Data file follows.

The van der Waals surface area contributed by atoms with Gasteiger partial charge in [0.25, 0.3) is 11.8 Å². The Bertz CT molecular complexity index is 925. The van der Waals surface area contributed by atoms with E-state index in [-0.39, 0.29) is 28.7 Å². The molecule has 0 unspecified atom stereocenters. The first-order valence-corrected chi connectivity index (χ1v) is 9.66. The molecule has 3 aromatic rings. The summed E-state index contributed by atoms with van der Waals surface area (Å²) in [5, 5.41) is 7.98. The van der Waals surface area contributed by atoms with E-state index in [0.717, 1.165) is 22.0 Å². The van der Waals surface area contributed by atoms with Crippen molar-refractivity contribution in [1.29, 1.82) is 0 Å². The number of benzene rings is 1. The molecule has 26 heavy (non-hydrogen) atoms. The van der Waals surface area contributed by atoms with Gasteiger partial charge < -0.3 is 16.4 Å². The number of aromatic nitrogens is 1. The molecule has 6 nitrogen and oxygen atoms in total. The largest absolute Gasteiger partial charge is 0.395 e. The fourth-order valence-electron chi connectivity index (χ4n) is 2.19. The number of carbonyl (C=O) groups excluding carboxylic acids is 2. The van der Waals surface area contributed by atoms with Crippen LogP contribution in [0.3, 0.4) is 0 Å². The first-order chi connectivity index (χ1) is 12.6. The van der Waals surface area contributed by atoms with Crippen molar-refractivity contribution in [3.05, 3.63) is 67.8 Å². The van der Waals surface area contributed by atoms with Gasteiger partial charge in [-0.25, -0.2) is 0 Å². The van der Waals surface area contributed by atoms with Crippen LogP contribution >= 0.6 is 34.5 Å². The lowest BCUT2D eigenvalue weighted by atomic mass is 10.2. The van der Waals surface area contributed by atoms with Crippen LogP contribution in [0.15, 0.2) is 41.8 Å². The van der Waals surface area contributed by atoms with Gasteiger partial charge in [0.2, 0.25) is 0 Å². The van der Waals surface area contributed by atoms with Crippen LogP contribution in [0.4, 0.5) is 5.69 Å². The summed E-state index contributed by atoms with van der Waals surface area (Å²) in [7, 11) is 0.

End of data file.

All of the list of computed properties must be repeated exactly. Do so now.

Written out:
The van der Waals surface area contributed by atoms with Gasteiger partial charge in [0.25, 0.3) is 11.8 Å². The Bertz CT molecular complexity index is 925. The van der Waals surface area contributed by atoms with E-state index in [-0.39, 0.29) is 28.7 Å². The molecule has 0 unspecified atom stereocenters. The first-order valence-corrected chi connectivity index (χ1v) is 9.66. The molecule has 3 aromatic rings. The summed E-state index contributed by atoms with van der Waals surface area (Å²) in [5, 5.41) is 7.98. The van der Waals surface area contributed by atoms with E-state index in [0.717, 1.165) is 22.0 Å². The van der Waals surface area contributed by atoms with Crippen molar-refractivity contribution in [1.29, 1.82) is 0 Å². The number of benzene rings is 1. The molecule has 26 heavy (non-hydrogen) atoms. The van der Waals surface area contributed by atoms with Gasteiger partial charge < -0.3 is 16.4 Å². The number of aromatic nitrogens is 1. The molecule has 6 nitrogen and oxygen atoms in total. The largest absolute Gasteiger partial charge is 0.395 e. The fourth-order valence-electron chi connectivity index (χ4n) is 2.19. The number of carbonyl (C=O) groups excluding carboxylic acids is 2. The van der Waals surface area contributed by atoms with Crippen LogP contribution in [0.3, 0.4) is 0 Å². The first-order chi connectivity index (χ1) is 12.6. The van der Waals surface area contributed by atoms with Crippen molar-refractivity contribution in [3.05, 3.63) is 67.8 Å². The van der Waals surface area contributed by atoms with Gasteiger partial charge in [-0.25, -0.2) is 0 Å². The van der Waals surface area contributed by atoms with Crippen LogP contribution >= 0.6 is 34.5 Å². The lowest BCUT2D eigenvalue weighted by atomic mass is 10.2. The van der Waals surface area contributed by atoms with Crippen LogP contribution in [0.15, 0.2) is 41.8 Å². The van der Waals surface area contributed by atoms with Gasteiger partial charge in [0.2, 0.25) is 0 Å². The van der Waals surface area contributed by atoms with Crippen LogP contribution in [0.4, 0.5) is 5.69 Å². The summed E-state index contributed by atoms with van der Waals surface area (Å²) in [7, 11) is 0.